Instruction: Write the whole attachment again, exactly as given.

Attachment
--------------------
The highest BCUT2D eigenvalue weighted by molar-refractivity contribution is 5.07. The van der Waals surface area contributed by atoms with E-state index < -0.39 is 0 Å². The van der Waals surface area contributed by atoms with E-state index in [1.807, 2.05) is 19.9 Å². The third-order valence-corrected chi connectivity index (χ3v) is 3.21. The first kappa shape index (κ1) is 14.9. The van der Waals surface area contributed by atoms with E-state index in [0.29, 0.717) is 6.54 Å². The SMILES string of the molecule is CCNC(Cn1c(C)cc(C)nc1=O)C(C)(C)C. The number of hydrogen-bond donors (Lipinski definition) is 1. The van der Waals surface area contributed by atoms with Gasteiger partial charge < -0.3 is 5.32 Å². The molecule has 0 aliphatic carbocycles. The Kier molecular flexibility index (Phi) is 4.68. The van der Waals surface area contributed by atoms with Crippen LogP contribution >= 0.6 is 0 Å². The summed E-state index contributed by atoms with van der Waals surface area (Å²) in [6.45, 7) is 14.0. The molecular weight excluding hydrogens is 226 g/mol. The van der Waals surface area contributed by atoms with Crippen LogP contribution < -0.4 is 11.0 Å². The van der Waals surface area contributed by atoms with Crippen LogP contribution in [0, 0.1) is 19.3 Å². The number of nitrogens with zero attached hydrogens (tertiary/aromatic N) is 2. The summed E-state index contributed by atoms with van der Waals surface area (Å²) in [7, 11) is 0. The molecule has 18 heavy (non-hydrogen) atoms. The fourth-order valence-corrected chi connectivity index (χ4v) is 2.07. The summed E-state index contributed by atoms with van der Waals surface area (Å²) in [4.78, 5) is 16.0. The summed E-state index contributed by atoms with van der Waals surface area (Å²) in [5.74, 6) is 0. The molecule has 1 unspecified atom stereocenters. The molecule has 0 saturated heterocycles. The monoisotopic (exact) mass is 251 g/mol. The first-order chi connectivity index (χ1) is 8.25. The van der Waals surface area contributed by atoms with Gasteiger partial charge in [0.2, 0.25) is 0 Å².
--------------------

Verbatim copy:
The highest BCUT2D eigenvalue weighted by molar-refractivity contribution is 5.07. The van der Waals surface area contributed by atoms with E-state index < -0.39 is 0 Å². The van der Waals surface area contributed by atoms with E-state index in [1.807, 2.05) is 19.9 Å². The third-order valence-corrected chi connectivity index (χ3v) is 3.21. The first kappa shape index (κ1) is 14.9. The van der Waals surface area contributed by atoms with E-state index in [0.29, 0.717) is 6.54 Å². The SMILES string of the molecule is CCNC(Cn1c(C)cc(C)nc1=O)C(C)(C)C. The number of hydrogen-bond donors (Lipinski definition) is 1. The van der Waals surface area contributed by atoms with Gasteiger partial charge < -0.3 is 5.32 Å². The molecule has 0 aliphatic carbocycles. The Kier molecular flexibility index (Phi) is 4.68. The van der Waals surface area contributed by atoms with Crippen LogP contribution >= 0.6 is 0 Å². The summed E-state index contributed by atoms with van der Waals surface area (Å²) in [6.45, 7) is 14.0. The molecular weight excluding hydrogens is 226 g/mol. The van der Waals surface area contributed by atoms with Crippen LogP contribution < -0.4 is 11.0 Å². The van der Waals surface area contributed by atoms with Crippen LogP contribution in [0, 0.1) is 19.3 Å². The number of nitrogens with zero attached hydrogens (tertiary/aromatic N) is 2. The summed E-state index contributed by atoms with van der Waals surface area (Å²) in [7, 11) is 0. The molecule has 18 heavy (non-hydrogen) atoms. The fourth-order valence-corrected chi connectivity index (χ4v) is 2.07. The summed E-state index contributed by atoms with van der Waals surface area (Å²) in [4.78, 5) is 16.0. The summed E-state index contributed by atoms with van der Waals surface area (Å²) in [5.74, 6) is 0. The molecule has 1 unspecified atom stereocenters. The molecule has 0 saturated heterocycles. The monoisotopic (exact) mass is 251 g/mol. The first-order chi connectivity index (χ1) is 8.25. The van der Waals surface area contributed by atoms with Gasteiger partial charge in [0.2, 0.25) is 0 Å².